State legislators Assemblywoman Diana C. Richardson (D, WFP-Brooklyn) and Senator Zellnor Y. Myrie (D, WFP-Brooklyn) on Monday filed a lawsuit in the United States District Court for the Eastern District of New York against the New York Police Department (NYPD) for allegedly violating their free-speech rights.
Richardson ands Myrie joined protestors in Brooklyn following the deaths of George Floyd and, according to their attorney Sean Hecker, a partner with Kaplan Hecker & Fink LLP, “had hoped that their close, positive working relationships with local police precincts and with their constituents would promote peace and respect between the police and protestors. Instead, they were met with violence at the hands of the NYPD: they were pepper-sprayed, hit repeatedly with [police] bikes and, in Senator Myrie’s case, falsely arrested.”
The lawsuit also names the City of New York, Mayor Bill de Blasio, NYPD Commissioner Dermot Shea, NYPD Chief of Department Rodney Harrison, and certain known and unknown NYPD officers as defendants.
“On May 29, 2020, I stood in the streets of Brooklyn with my constituents to voice outrage after the murder of George Floyd added yet another tragic chapter to the long history of police brutality against Black citizens. My community and I were in grief and pain, and I sought to add my voice to the chorus of protest, standing in solidarity as the community called for police accountability for violence against Black citizens,” said Myrie, who represents the 20th Senate District in Central Brooklyn.
“At the same time, I felt I had an obligation to try to mediate and keep the peace between citizens and the police, given the large police presence and the intensity of the community’s pain,” added Myrie whose grandmother hailed from Jamaica. “Yet, instead of being given a chance to mediate as peacemaker, I, too, became a victim of violence by the police department.”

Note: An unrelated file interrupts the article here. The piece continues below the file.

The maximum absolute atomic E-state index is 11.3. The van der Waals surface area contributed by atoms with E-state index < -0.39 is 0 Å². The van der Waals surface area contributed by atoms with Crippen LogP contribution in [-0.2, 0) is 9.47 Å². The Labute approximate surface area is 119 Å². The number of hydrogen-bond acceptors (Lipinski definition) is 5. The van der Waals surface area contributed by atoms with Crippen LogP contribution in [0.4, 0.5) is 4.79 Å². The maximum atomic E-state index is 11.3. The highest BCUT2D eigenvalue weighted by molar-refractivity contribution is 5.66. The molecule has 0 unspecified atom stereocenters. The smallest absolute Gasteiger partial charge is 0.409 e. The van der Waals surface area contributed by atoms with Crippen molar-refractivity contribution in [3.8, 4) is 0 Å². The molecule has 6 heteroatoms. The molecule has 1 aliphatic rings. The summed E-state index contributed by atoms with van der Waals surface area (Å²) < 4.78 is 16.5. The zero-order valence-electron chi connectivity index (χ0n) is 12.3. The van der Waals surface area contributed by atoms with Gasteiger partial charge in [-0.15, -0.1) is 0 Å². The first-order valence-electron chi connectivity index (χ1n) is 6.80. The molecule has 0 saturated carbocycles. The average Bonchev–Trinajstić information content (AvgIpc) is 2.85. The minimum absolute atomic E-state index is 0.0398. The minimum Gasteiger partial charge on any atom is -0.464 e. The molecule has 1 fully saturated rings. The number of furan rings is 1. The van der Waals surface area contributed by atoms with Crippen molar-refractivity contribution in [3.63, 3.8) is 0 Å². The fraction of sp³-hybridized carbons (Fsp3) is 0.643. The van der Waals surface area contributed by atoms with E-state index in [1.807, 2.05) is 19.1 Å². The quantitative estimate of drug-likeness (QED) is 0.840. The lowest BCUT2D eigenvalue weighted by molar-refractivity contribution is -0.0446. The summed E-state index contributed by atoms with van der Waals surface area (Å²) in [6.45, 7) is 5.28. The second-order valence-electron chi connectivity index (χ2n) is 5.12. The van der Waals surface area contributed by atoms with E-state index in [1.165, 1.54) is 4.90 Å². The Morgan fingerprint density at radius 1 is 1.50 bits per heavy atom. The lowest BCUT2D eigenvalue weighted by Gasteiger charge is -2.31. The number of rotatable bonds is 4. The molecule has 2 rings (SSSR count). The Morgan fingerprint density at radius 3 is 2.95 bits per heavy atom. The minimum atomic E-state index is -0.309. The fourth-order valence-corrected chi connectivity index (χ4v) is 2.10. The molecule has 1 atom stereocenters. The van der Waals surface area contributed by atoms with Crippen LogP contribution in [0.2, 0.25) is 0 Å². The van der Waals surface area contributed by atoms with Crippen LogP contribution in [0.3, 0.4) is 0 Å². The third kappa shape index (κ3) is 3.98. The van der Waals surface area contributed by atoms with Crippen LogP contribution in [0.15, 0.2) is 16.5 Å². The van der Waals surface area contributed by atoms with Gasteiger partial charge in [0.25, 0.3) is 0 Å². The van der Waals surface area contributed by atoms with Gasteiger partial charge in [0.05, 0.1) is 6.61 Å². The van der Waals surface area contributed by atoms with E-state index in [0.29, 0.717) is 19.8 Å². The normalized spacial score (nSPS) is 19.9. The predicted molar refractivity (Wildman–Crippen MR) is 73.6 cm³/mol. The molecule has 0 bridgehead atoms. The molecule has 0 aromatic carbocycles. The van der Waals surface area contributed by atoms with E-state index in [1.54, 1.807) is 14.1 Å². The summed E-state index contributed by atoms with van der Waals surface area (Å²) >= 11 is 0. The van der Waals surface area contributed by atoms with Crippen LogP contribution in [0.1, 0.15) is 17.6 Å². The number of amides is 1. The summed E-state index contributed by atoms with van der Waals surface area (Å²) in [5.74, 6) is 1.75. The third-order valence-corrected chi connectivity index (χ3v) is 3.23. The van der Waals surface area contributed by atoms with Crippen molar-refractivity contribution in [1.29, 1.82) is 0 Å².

Richardson, who represents the 43rd Assembly District, also in Central Brooklyn, said: “Like so many of my fellow New Yorkers, I took part in a peaceful protest against the killing of George Floyd and the lack of accountability of police departments across this country for their use of excessive force, particularly against Black and brown Americans.
“As an elected official with close, positive relationships with local police officers, I fully expected those tasked with keeping the peace on May 29 to observe, intervene only if necessary and generally protect the rights of New Yorkers to make their voices heard,” said Richardson, the daughter of Aruban and St. Martin immigrants. “Instead, I and many of my constituents were beaten with bicycles and pepper sprayed.
“I will not allow yet another incidence of excessive force against Black Americans by police officers to be swept under the rug,” she added. “I have the ability and the obligation to hold the police who violated my constitutional rights accountable.”
To accomplish this goal of accountability, the lawsuit requests, among other things, a court order requiring the NYPD to reform its policies and practices to prevent the use of tactics that lead to excessive force, like “kittling” and hitting protesters with bikes, and invade citizens’ constitutional right to free speech, including by protesting police brutality and racial injustice.
“With this lawsuit, we will shine a light on the injustices Black Americans have suffered at the hands of police for far too long,” Richardson said. “We seek accountability; we seek change; we seek justice. And we will keep fighting until we get it.”
Myrie said that he and Richardson filed the lawsuit with two aims in mind: “To vindicate the personal violation of our rights as citizens who were abused by the police; and as elected representatives of the community, who seek to ensure the police department is held accountable by making real policy change to ensure citizens’ constitutional rights are not disregarded this way in the future.”
Requests for comment from the NYPD were referred to the City Law Department, which defends the city in lawsuits.
“The NYPD has a longstanding track record of successfully protecting the right of the public to protest while ensuring public safety, and is committed to strengthening those efforts,” said Law Department spokesperson Nick Paolucci in a statement. “We will review these claims.”
-Ben Brachfeld contributed to this story